She added: ‘If you spook seals not only there is a risk they might injure themselves but they’ll disappear underwater so you won’t be able to see them.
‘Seals are a spectacular sight and they are amazing creatures but they don’t like being scared or spooked,’ said Ms Sayder
Two weeks ago, the Cornwall Seal Group Research Trust issued another warning not to spook seals and other sea mammals after a sea swimmer was spotted swimming across treacherous currents off Cornwall and ended up on a seal haul resting on nearby rocks which nearly caused a major risk of spooking
If you come across a seal unintentionally while in the sea, be prepared so both you and the seal can be safe and undisturbed
Avoid swimming in areas where you know seals are likely to be in the sea. Seals choose these spots as their place to feed or rest
If you spot a stationary seal on the seabed then it was sleeping, even if it is now awake and looking at you. Seals have sleep cycles – where they sleep on the seabed and return regularly to the same bit of sea surface to breathe. The best thing to do is to swim away and allow the seal to return to sleep cycle.
If a seal follows you, please continue to swim slowly and calmly away to enjoy or explore another area of coastline. Please remember to keep your distance and to give seals space
Leave seals how you find them. Like seabirds, they are highly vulnerable to human disturbance on land. Avoid approaching any of the places they choose to rest
Source: Seal Research Trust
‘There is a win, win, win scenario where people leave seals where they find them, that means people can enjoy watching them, seals don’t get spooked and it’s better for the environment.’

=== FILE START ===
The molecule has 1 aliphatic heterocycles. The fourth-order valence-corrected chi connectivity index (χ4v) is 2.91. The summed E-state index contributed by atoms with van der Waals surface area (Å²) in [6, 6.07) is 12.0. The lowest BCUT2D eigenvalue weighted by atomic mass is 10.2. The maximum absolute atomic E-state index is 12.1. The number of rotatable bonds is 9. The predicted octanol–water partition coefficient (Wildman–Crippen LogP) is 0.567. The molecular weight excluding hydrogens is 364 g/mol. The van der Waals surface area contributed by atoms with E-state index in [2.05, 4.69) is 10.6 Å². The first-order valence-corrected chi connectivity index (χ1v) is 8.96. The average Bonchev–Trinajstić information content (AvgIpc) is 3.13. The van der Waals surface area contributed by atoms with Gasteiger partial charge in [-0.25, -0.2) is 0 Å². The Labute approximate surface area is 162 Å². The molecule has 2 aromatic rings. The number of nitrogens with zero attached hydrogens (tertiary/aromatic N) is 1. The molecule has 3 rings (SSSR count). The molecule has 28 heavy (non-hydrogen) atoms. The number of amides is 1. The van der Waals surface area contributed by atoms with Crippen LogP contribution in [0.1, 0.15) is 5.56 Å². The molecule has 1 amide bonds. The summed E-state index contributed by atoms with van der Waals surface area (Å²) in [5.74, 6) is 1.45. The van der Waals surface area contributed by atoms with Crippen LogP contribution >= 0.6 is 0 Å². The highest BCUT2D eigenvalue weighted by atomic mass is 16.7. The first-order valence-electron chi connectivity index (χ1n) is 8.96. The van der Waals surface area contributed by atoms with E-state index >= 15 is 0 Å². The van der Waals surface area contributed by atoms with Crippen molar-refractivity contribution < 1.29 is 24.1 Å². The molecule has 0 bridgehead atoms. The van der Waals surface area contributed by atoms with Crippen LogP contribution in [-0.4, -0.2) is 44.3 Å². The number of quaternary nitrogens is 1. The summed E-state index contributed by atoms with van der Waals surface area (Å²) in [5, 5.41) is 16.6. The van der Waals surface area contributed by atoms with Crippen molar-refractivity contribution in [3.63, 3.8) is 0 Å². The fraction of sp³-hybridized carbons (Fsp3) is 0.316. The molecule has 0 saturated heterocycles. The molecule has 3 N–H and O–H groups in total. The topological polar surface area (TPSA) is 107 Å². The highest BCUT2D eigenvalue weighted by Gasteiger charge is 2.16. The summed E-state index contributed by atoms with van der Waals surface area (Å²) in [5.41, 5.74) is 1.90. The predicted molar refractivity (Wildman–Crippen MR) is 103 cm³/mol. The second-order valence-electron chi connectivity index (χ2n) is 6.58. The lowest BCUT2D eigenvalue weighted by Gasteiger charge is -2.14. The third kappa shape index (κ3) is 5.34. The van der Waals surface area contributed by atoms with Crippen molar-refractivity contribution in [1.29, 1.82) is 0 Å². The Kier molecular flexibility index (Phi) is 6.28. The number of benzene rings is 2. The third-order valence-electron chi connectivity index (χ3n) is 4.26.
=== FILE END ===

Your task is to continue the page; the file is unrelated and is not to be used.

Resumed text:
It’s the second time in as many weeks that the charity has issued a warning – and advice – to water users and beach goers to leave seals well alone.
Two weeks ago, the Cornwall Seal Group Research Trust issued another warning not to spook seals and other sea mammals after a sea swimmer was spotted swimming across treacherous currents off Cornwall and ended up on a seal haul resting on nearby rocks which nearly caused a major risk of spooking.
The charity said that seals need space on land to regularly rest, digest their food and socialise. Disturbance impacts are often invisible and delayed.
Pregnant females disturbed in the summer waste energy reserves, so they can’t feed their pups enough in the autumn, which means they die in the winter.
Disturbance is always a waste of energy, often results in injury and can be fatal. In the wild every calorie counts and can make the difference between life and death.
In May this year, it was also reported that a group of jet-skiers were ‘harassing’ a group of grey seals at Horsey beach in Norfolk.
The Friends of Horsey Seals hit out against jet skis who sped past a herd of about 200 grey seals in Norfolk on the May 2 bank holiday Monday, ITV News reported.
The noise from the jet-skis spooked the seals, causing them to head for the sea.
But around 20 minutes later the jet-skis returned and went through a group of seals in the water.